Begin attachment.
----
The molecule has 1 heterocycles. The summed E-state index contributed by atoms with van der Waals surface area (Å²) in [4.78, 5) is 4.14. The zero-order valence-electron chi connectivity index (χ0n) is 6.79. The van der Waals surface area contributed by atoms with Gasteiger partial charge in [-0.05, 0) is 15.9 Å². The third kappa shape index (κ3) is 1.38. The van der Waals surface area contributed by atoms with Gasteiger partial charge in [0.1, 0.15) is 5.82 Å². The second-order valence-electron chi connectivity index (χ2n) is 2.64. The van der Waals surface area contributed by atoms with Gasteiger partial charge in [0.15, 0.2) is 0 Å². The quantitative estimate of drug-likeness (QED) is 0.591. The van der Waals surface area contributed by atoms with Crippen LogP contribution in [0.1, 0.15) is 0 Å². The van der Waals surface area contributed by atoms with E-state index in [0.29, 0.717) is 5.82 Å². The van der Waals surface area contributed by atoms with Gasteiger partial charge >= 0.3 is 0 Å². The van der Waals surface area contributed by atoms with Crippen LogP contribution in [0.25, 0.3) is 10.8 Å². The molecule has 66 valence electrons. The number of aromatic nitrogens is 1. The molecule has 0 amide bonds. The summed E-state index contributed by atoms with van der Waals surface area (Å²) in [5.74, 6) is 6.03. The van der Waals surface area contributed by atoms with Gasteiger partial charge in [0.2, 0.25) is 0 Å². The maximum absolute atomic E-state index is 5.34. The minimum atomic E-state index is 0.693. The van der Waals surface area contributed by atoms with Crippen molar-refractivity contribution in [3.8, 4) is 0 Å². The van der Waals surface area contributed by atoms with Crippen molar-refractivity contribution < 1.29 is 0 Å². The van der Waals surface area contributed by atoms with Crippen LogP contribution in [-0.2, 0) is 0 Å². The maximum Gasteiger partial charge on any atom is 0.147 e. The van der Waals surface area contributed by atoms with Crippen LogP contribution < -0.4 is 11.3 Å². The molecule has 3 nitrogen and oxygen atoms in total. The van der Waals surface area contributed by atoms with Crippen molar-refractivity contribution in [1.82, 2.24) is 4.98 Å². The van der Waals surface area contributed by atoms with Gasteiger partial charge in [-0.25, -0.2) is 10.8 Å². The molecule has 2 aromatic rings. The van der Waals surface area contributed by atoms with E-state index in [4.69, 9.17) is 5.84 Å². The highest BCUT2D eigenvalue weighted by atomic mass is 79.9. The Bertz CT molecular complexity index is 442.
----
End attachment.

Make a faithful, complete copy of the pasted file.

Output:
The molecule has 1 heterocycles. The summed E-state index contributed by atoms with van der Waals surface area (Å²) in [4.78, 5) is 4.14. The zero-order valence-electron chi connectivity index (χ0n) is 6.79. The van der Waals surface area contributed by atoms with Gasteiger partial charge in [-0.05, 0) is 15.9 Å². The third kappa shape index (κ3) is 1.38. The van der Waals surface area contributed by atoms with Gasteiger partial charge in [0.1, 0.15) is 5.82 Å². The second-order valence-electron chi connectivity index (χ2n) is 2.64. The van der Waals surface area contributed by atoms with Gasteiger partial charge in [0.15, 0.2) is 0 Å². The quantitative estimate of drug-likeness (QED) is 0.591. The van der Waals surface area contributed by atoms with Crippen LogP contribution in [0.1, 0.15) is 0 Å². The van der Waals surface area contributed by atoms with E-state index in [0.29, 0.717) is 5.82 Å². The van der Waals surface area contributed by atoms with Gasteiger partial charge >= 0.3 is 0 Å². The van der Waals surface area contributed by atoms with Crippen LogP contribution in [0.25, 0.3) is 10.8 Å². The molecule has 66 valence electrons. The number of aromatic nitrogens is 1. The molecule has 0 amide bonds. The summed E-state index contributed by atoms with van der Waals surface area (Å²) in [5.74, 6) is 6.03. The van der Waals surface area contributed by atoms with Gasteiger partial charge in [0.2, 0.25) is 0 Å². The maximum absolute atomic E-state index is 5.34. The minimum atomic E-state index is 0.693. The van der Waals surface area contributed by atoms with Crippen molar-refractivity contribution in [3.8, 4) is 0 Å². The van der Waals surface area contributed by atoms with Crippen molar-refractivity contribution < 1.29 is 0 Å². The van der Waals surface area contributed by atoms with Crippen LogP contribution in [-0.2, 0) is 0 Å². The maximum Gasteiger partial charge on any atom is 0.147 e. The van der Waals surface area contributed by atoms with Crippen LogP contribution < -0.4 is 11.3 Å². The molecule has 3 nitrogen and oxygen atoms in total. The van der Waals surface area contributed by atoms with Crippen molar-refractivity contribution in [1.82, 2.24) is 4.98 Å². The van der Waals surface area contributed by atoms with Gasteiger partial charge in [-0.25, -0.2) is 10.8 Å². The molecule has 2 aromatic rings. The van der Waals surface area contributed by atoms with E-state index in [4.69, 9.17) is 5.84 Å². The highest BCUT2D eigenvalue weighted by atomic mass is 79.9. The Bertz CT molecular complexity index is 442.